Suspicions rile water board

The rebellion among Holley Navarre Water System board members against proposed debt restructuring by the collective that supplies their water focuses on concerns that the motive behind the deal is actually to enrich the City of Gulf Breeze.

“It’s a money grab,” said Brian Kelly, an HNWS director and finance committee chairman in an email he recently sent to this newspaper.

Gulf Breeze city officials are leading the push to refinance, promising that the new debt structure will offer lower interest rates and reduce annual loan payments while freeing up cash to build Fairpoint’s   reserves.

But James Calkins, vice president of the HNWS board—who is also a director of the co-op, Fairpoint Regional Utility System — described Gulf Breeze’s sales pitch of lower payments and interest rates as “a full-blown scam.”

In fact, when questioned by a reporter, Gulf Breeze officials acknowledged they aren’t even sure how much of the current loan is principal versus interest, nor how much of a newly restructured debt would consist of either.

Not only have four current members of Holley Navarre’s board balked at Fairpoint’s request for them to approve the co-op’s new loan—which would increase the collective’s overall debt load by about 40 percent to $14 million or so—but two former directors who seek a return to the board in January’s scheduled elections have lately voiced their opposition in interviews with Navarre Press.

“I think Fairpoint should put in writing that the loan isn’t going to end up with the city making thousands of dollars in interest,” said William Goulet, a former HNWS board president who resigned in 2016.

The support of all three utilities in the collective is required for Fairpoint officials to sign a new loan agreement.

Goulet, who told the Navarre Press that he recently obtained the required paperwork to again run for a board seat, expressed concern that the debt refinancing proposal is being lobbied largely by Gulf Breeze Mayor Matt Dannheisser and Buz Eddy, the former city manager.

Although the new loan would ostensibly be made by Regions Bank, some of the refinancing opponents are suspicious that the debt would later be sold to one of the City of Gulf Breeze’s municipal financing companies: Gulf Breeze Financial Services (GBFS) or Capital Trust Agency.

Dannheisser is listed on the GBFS website as a director.

Debt Déjà vu

Gulf Breeze benefited from an HNWS loan restructuring in 2014.

Financial documents reviewed by a reporter show that a $7 million loan to HNWS from Orlando-based Hancock Bank in 2014 evolved into a series of municipal bonds issued by Gulf Breeze’s Capital Trust Agency. The bond records show that the lawyers who handled the legal requirements of that transaction were Dannheisser, then the Gulf Breeze city attorney, and Michael Tidwell, who currently has that job.

The bond documents don’t specify the fees that Dannheisser and Tidwell were paid. Dannheisser didn’t respond for this     article.

“Fairpoint can pay off all its current loans by 2024. It doesn’t need to refinance and pay bankers and lawyers to add to the debt load,” Goulet said.

Another former HNWS director, Daryl Lynchard, said he too is planning to run for the board—and also opposes extending the Fairpoint debt.

Another supposed benefit of the debt restructuring, which would extend the 2024 payoff by 13 years, is that it would reduce annual payments from $1.4 million to about $700,000.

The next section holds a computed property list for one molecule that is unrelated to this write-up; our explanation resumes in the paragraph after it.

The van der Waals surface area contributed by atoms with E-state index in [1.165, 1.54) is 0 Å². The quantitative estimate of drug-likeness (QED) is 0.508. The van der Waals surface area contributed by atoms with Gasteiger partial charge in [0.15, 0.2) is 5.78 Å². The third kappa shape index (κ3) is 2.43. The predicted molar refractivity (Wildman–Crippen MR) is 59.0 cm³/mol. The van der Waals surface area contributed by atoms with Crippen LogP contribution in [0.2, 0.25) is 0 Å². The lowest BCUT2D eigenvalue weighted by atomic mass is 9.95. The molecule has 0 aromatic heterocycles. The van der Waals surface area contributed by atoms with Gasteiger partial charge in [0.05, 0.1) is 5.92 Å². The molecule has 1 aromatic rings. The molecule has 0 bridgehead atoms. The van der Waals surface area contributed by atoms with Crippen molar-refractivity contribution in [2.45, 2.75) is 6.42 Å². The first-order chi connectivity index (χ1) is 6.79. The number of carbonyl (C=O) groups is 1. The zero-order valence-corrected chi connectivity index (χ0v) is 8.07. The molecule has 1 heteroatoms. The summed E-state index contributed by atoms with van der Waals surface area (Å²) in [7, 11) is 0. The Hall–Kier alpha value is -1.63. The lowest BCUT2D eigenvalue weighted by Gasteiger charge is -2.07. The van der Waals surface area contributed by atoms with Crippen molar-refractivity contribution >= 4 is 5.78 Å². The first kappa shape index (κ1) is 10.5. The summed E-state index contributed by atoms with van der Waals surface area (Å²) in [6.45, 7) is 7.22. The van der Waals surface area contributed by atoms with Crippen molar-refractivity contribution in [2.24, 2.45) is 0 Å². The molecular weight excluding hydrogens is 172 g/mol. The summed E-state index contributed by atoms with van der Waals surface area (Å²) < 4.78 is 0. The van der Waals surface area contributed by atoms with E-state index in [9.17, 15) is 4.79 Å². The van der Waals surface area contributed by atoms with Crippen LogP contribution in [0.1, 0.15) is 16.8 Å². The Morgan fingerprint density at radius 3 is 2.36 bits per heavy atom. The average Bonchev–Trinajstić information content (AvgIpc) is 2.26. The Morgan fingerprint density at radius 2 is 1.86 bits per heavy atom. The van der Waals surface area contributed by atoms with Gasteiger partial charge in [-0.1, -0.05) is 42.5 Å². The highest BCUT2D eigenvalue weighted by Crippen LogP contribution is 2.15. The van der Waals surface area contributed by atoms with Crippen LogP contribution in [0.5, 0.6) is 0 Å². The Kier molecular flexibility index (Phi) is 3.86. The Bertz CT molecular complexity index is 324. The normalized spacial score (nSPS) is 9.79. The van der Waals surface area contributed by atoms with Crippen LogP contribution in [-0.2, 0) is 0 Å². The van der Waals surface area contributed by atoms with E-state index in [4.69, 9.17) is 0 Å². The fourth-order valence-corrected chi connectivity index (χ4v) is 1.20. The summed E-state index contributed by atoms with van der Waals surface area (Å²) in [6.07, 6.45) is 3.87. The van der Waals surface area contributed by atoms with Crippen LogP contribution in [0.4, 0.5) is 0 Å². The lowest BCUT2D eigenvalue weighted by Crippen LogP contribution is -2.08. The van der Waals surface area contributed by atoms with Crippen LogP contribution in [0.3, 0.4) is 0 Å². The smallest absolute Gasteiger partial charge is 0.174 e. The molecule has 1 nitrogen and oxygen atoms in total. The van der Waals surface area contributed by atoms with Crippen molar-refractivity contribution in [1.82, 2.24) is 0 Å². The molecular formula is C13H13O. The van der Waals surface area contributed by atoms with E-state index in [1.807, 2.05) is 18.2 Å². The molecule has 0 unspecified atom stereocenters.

“That would free up cash needed for capital improvements and to build up reserves,” Eddy said.

But freeing up cash is another worry for the debt restructuring opponents because it would might allow the Fairpoint board to spend the extra money on matters that aren’t being specified and without the approval of the boards of the three member utilities.

“We would be handing over control of millions of dollars over 13 more years,” said Kelly, a partner in a Pensacola-based financial advisory firm.

By invitation only

Further, some HNWS board members don’t like the secretive nature of the debt extension’s proponents. They point to a behind-the-scenes meeting last week at the HNWS offices in which sources said Dannheisser and Eddy conferred with Paul Gardner, the utility’s paid      general manager.

It’s unclear whether Holley Navarre and Fairpoint are supposed to operate under Florida’s Sunshine Law that requires the boards of utilities, among others, to meet in public and prohibits directors from speaking with each other in private about official business.

Goulet said, “I always tried to operate under the Sunshine Law and I think that’s the way it should be.”

Gardner, who is paid roughly $130,000 a year in his job at HNWS and who also holds the paid position of Executive Director of Fairpoin, didn’t respond for this article. He supports the debt restructuring.

Kelly asked Gardner in a recent email, “Will the loan proceeds be kept in cash accounts…to be drawn out whenever management decides to use them…?”

Further, Kelly wondered, could the extra cash become merely a discretionary largesse to be used for non-emergency purposes such as paying bills, funding pensions and no-bid contracts for unspecified future projects?

If Gardner answered, he hasn’t shared that response with this newspaper. Kelly is calling for Gardner’s ouster.

Meanwhile, Kelly, Calkins and another HNWS board member, Ricki DeSantis, say they will ask for an independent audit not only of their utility’s finances, but of Fairpoint’s as well.

DeSantis said: “Everything needs to come out in the open.”

Read the full article in the Nov. 9 issue of Navarre Press. Subscribe online at navarrepress.com for as little as $38 per year.

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